In the dubious genre of erotica masquerading as instructional videos, the fourth M2M has reached a nadir in uselessness. The concept is corny – that we should use our senses in lovemaking (duh) – but the “tips” are worse: They seem to have been plucked from an idiot’s ass. You want to know how to use your sense of hearing? Play the piano while your partner bangs the drum.
Yet the most unforgivable atrocity of a video about the senses is that it’s not sensual. In the section about sight, we hardly see the two men’s bodies because they’re concealed in shadows in a cramped shower. The section about hearing (like the entire video) has no natural sound, only the overused score we’ve heard in past M2M products. The people behind this obviously didn’t want to spend much.
Which leaves us with the cult of the featured men. It’s great to see John Miller and Cedric Javier finally doing another sexy video, after their brief turns in Provoq and Pinoy Kamasutra respectively. While it would have been nice to see them back when their bodies were in better shape, they still pack sex appeal and it’s a treat to see them cavorting together. The rookiest of the troupe, Joseff Young, is the best performer. He has the enviable/unenviable task of licking chocolate syrup as it mixes with the cascading gallons of sweat on the body of Kristofer King. Paolo Rivero headlines the cast, but his participation is so tiny as to be negligible.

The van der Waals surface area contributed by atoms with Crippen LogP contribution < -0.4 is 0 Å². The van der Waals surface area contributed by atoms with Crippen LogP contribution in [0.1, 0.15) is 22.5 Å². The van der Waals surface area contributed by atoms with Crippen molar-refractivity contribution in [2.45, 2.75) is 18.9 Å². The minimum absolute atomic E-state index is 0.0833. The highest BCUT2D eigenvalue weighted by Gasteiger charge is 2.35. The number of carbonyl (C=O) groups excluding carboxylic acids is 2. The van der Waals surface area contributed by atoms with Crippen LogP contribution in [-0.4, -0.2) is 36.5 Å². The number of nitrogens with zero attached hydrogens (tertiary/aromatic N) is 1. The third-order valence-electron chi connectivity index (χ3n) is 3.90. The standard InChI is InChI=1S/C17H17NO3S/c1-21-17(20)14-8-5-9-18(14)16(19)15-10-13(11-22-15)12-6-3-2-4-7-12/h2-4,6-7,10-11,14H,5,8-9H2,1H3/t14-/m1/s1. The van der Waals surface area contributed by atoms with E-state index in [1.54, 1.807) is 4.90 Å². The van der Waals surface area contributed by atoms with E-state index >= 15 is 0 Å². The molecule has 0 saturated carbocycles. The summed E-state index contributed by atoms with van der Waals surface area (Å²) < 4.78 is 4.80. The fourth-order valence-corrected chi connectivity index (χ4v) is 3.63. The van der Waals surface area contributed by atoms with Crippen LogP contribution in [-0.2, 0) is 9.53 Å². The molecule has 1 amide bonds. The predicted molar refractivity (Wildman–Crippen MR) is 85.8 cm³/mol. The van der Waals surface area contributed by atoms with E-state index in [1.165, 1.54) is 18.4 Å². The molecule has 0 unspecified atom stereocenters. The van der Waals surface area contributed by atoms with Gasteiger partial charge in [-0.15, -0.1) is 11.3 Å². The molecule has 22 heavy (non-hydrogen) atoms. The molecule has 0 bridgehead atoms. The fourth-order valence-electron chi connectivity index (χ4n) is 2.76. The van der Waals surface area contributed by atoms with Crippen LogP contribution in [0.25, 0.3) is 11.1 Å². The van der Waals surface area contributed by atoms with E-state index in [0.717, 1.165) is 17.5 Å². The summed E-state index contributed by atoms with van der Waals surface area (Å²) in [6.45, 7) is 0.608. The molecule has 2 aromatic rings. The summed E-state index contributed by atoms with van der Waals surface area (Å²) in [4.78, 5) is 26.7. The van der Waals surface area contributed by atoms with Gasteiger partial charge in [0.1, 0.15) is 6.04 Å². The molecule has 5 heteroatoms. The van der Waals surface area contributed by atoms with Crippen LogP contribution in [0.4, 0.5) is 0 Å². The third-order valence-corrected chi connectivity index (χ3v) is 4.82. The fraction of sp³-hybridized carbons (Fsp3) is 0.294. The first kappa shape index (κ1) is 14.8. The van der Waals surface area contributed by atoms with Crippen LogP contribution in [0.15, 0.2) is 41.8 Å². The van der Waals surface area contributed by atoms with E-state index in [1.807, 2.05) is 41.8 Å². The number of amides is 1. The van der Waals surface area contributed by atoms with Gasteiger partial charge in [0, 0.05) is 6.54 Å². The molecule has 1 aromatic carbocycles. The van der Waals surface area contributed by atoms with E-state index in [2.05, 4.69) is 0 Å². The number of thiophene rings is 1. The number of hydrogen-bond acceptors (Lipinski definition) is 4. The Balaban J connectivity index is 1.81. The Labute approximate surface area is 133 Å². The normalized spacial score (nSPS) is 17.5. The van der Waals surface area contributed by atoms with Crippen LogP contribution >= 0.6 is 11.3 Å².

Talk about purging your demons through art. Felbert P. Go wrote, directed, and starred in this true story from his own life, about a man who falls in love with a young tricycle driver (Adrian Landicho) whom he discovers is actually a hustler for gay tricks. As his own lead actor, the director gets to have untrammeled sex with a bunch of trade-y men on screen, in what is becoming a microtrend in participative filmmaking, after Monti Parungao's controversial dalliances in his film Sagwan. But Hikbi works because it's confessional. It may be self-serving, but it's also brave.